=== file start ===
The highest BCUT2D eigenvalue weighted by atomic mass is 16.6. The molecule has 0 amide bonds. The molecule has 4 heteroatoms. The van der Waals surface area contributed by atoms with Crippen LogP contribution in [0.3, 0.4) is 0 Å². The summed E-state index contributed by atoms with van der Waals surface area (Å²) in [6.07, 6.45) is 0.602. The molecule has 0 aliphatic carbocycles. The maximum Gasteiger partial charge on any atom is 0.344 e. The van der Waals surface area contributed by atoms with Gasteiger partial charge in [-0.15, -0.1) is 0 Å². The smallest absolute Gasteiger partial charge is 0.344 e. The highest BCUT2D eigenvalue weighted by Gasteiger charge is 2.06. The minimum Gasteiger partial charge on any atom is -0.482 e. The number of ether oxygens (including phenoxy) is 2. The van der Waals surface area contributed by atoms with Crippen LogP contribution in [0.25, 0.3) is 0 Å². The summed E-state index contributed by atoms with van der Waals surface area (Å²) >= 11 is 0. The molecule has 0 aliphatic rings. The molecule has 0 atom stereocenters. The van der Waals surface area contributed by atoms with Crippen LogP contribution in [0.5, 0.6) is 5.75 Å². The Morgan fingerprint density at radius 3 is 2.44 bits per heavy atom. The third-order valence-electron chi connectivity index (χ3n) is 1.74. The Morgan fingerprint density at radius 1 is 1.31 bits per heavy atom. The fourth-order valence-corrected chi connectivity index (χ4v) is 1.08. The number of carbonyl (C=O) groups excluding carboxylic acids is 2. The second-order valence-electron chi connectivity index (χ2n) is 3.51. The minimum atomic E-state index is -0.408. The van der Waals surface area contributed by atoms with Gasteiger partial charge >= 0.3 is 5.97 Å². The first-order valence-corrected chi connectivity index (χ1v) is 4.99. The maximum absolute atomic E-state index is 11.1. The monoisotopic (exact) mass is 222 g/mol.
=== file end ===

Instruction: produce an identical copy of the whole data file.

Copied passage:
The highest BCUT2D eigenvalue weighted by atomic mass is 16.6. The molecule has 0 amide bonds. The molecule has 4 heteroatoms. The van der Waals surface area contributed by atoms with Crippen LogP contribution in [0.3, 0.4) is 0 Å². The summed E-state index contributed by atoms with van der Waals surface area (Å²) in [6.07, 6.45) is 0.602. The molecule has 0 aliphatic carbocycles. The maximum Gasteiger partial charge on any atom is 0.344 e. The van der Waals surface area contributed by atoms with Gasteiger partial charge in [-0.15, -0.1) is 0 Å². The smallest absolute Gasteiger partial charge is 0.344 e. The highest BCUT2D eigenvalue weighted by Gasteiger charge is 2.06. The minimum Gasteiger partial charge on any atom is -0.482 e. The number of ether oxygens (including phenoxy) is 2. The van der Waals surface area contributed by atoms with Crippen LogP contribution in [0.25, 0.3) is 0 Å². The summed E-state index contributed by atoms with van der Waals surface area (Å²) >= 11 is 0. The molecule has 0 aliphatic rings. The molecule has 0 atom stereocenters. The van der Waals surface area contributed by atoms with Crippen LogP contribution in [0.5, 0.6) is 5.75 Å². The Morgan fingerprint density at radius 3 is 2.44 bits per heavy atom. The third-order valence-electron chi connectivity index (χ3n) is 1.74. The Morgan fingerprint density at radius 1 is 1.31 bits per heavy atom. The fourth-order valence-corrected chi connectivity index (χ4v) is 1.08. The number of carbonyl (C=O) groups excluding carboxylic acids is 2. The second-order valence-electron chi connectivity index (χ2n) is 3.51. The minimum atomic E-state index is -0.408. The van der Waals surface area contributed by atoms with Gasteiger partial charge >= 0.3 is 5.97 Å². The first-order valence-corrected chi connectivity index (χ1v) is 4.99. The maximum absolute atomic E-state index is 11.1. The monoisotopic (exact) mass is 222 g/mol.